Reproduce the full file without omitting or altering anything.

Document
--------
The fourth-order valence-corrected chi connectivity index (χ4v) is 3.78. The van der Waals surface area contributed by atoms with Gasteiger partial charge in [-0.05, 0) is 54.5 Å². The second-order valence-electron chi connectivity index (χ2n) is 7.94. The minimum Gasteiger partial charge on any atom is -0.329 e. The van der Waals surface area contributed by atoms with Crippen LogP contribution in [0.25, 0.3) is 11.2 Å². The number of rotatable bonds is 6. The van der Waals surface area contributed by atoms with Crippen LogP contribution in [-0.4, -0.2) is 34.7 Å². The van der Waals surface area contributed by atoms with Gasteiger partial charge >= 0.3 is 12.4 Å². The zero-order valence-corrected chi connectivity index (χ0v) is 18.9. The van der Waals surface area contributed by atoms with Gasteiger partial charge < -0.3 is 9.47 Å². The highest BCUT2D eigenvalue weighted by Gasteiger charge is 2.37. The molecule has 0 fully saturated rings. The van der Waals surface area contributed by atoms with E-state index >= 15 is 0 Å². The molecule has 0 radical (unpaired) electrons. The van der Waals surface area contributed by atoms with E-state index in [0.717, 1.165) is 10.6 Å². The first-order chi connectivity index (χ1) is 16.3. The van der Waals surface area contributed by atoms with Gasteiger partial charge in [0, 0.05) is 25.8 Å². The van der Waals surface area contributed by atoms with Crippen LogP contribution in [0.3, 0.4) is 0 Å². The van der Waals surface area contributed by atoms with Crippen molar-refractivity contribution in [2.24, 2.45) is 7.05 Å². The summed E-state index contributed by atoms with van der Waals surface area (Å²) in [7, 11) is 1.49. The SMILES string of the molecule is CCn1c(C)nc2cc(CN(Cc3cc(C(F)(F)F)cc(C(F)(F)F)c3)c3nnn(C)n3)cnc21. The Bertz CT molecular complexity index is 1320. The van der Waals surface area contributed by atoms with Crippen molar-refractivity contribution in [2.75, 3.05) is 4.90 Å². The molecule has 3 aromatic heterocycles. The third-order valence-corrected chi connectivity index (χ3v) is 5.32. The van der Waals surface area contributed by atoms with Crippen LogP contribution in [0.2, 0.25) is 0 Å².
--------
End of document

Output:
The fourth-order valence-corrected chi connectivity index (χ4v) is 3.78. The van der Waals surface area contributed by atoms with Gasteiger partial charge in [-0.05, 0) is 54.5 Å². The second-order valence-electron chi connectivity index (χ2n) is 7.94. The minimum Gasteiger partial charge on any atom is -0.329 e. The van der Waals surface area contributed by atoms with Crippen LogP contribution in [0.25, 0.3) is 11.2 Å². The number of rotatable bonds is 6. The van der Waals surface area contributed by atoms with Crippen LogP contribution in [-0.4, -0.2) is 34.7 Å². The van der Waals surface area contributed by atoms with Gasteiger partial charge >= 0.3 is 12.4 Å². The zero-order valence-corrected chi connectivity index (χ0v) is 18.9. The van der Waals surface area contributed by atoms with Gasteiger partial charge < -0.3 is 9.47 Å². The highest BCUT2D eigenvalue weighted by Gasteiger charge is 2.37. The molecule has 0 fully saturated rings. The van der Waals surface area contributed by atoms with E-state index >= 15 is 0 Å². The molecule has 0 radical (unpaired) electrons. The van der Waals surface area contributed by atoms with E-state index in [0.717, 1.165) is 10.6 Å². The first-order chi connectivity index (χ1) is 16.3. The van der Waals surface area contributed by atoms with Gasteiger partial charge in [0, 0.05) is 25.8 Å². The van der Waals surface area contributed by atoms with Crippen LogP contribution in [0.3, 0.4) is 0 Å². The van der Waals surface area contributed by atoms with Crippen molar-refractivity contribution in [2.24, 2.45) is 7.05 Å². The summed E-state index contributed by atoms with van der Waals surface area (Å²) in [7, 11) is 1.49. The SMILES string of the molecule is CCn1c(C)nc2cc(CN(Cc3cc(C(F)(F)F)cc(C(F)(F)F)c3)c3nnn(C)n3)cnc21. The Bertz CT molecular complexity index is 1320. The van der Waals surface area contributed by atoms with Crippen molar-refractivity contribution in [2.75, 3.05) is 4.90 Å². The molecule has 3 aromatic heterocycles. The third-order valence-corrected chi connectivity index (χ3v) is 5.32. The van der Waals surface area contributed by atoms with Crippen LogP contribution in [0.2, 0.25) is 0 Å².